Johannes Groen

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Synthetic aperture sonar (SAS) has proved to be successful for mine hunting and is now robust for generating high-resolution images over wide swath. The subsequent step in the processing is detection, discriminating between mine-like and non-mine-like objects, which is designed to minimise the number of missed mines so that the system can manage the(More)
An algorithm for the in situ adaptation of the survey route of an autonomous underwater vehicle (AUV) equipped with side-looking sonars is proposed. The algorithm immediately exploits the through-the-sensor data that is collected during the mission in order to ensure that quality data is collected everywhere in the area of interest. By introducing(More)
Autonomous underwater vehicles equipped with high-resolution synthetic aperture sonar (SAS), and automatic target recognition (ATR) algorithms show great potential for the task of search, classify and map. The level of detail recorded by the sonar is typically on the order of hundreds of pixels on an underwater object, valuable for improving classification(More)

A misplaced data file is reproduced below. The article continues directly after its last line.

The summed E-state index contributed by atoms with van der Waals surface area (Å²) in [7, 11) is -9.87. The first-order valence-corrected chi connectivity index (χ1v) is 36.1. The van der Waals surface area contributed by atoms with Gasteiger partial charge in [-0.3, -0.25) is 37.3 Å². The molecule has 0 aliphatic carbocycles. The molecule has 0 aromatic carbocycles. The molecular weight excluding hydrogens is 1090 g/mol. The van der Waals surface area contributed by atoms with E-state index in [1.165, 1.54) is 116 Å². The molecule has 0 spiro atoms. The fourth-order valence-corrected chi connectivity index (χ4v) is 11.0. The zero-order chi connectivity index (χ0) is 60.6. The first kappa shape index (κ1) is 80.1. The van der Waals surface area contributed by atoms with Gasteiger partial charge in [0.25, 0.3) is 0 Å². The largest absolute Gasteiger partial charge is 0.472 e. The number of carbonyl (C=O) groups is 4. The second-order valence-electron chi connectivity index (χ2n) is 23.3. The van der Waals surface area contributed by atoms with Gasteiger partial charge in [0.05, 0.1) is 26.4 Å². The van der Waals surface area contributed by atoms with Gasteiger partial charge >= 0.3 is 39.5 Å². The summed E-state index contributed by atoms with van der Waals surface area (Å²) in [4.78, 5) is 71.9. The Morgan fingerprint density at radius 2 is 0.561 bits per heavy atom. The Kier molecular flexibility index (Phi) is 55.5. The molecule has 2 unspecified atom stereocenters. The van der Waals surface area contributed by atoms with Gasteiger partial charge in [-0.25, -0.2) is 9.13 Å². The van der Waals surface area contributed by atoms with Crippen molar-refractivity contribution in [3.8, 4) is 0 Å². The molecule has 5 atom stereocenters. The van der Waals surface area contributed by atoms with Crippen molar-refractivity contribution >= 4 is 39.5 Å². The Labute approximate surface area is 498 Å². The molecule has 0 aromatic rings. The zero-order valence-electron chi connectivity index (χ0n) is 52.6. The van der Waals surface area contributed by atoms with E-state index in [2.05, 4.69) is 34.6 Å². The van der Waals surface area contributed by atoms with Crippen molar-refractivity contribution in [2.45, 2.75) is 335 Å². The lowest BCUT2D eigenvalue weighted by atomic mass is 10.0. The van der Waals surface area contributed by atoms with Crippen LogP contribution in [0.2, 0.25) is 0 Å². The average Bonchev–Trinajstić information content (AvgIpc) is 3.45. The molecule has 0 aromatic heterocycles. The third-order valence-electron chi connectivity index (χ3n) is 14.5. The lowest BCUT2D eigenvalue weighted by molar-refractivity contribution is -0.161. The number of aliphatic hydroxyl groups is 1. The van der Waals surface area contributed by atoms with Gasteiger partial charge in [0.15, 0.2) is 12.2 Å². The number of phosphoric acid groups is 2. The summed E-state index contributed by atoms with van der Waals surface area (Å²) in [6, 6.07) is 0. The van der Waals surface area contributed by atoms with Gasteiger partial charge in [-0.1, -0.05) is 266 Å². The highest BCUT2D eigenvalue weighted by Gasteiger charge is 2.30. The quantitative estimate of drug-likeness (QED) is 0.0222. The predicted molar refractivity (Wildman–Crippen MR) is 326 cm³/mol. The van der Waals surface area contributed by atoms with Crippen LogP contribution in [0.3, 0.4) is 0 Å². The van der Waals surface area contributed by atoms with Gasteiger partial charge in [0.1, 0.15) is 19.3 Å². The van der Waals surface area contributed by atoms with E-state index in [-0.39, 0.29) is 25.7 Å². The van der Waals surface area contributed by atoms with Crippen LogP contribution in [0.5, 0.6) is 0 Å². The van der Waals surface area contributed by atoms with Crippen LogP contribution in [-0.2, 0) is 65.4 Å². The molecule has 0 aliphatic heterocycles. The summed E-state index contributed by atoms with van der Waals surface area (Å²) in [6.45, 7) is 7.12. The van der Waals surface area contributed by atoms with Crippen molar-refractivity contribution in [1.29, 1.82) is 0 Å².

In this work, we quantify the relationship between synthetic-aperture length (or equivalently, along-track resolution) and seabed segmentation performance experimentally for real synthetic aperture sonar (SAS) imagery. The seabed segmentation algorithm employed uses wavelet-based features, spectral clustering, and a variational Bayesian Gaussian mixture(More)
A synthetic aperture sonar (SAS) system borne by an autonomous underwater vehicle is state-of-the-art for highresolution sea floor mapping. In the application of automatic target recognition, e.g., for naval mine hunting, the high-resolution SAS images serve as input to a detection and classification post-processing stage, which highly relies on excellent(More)
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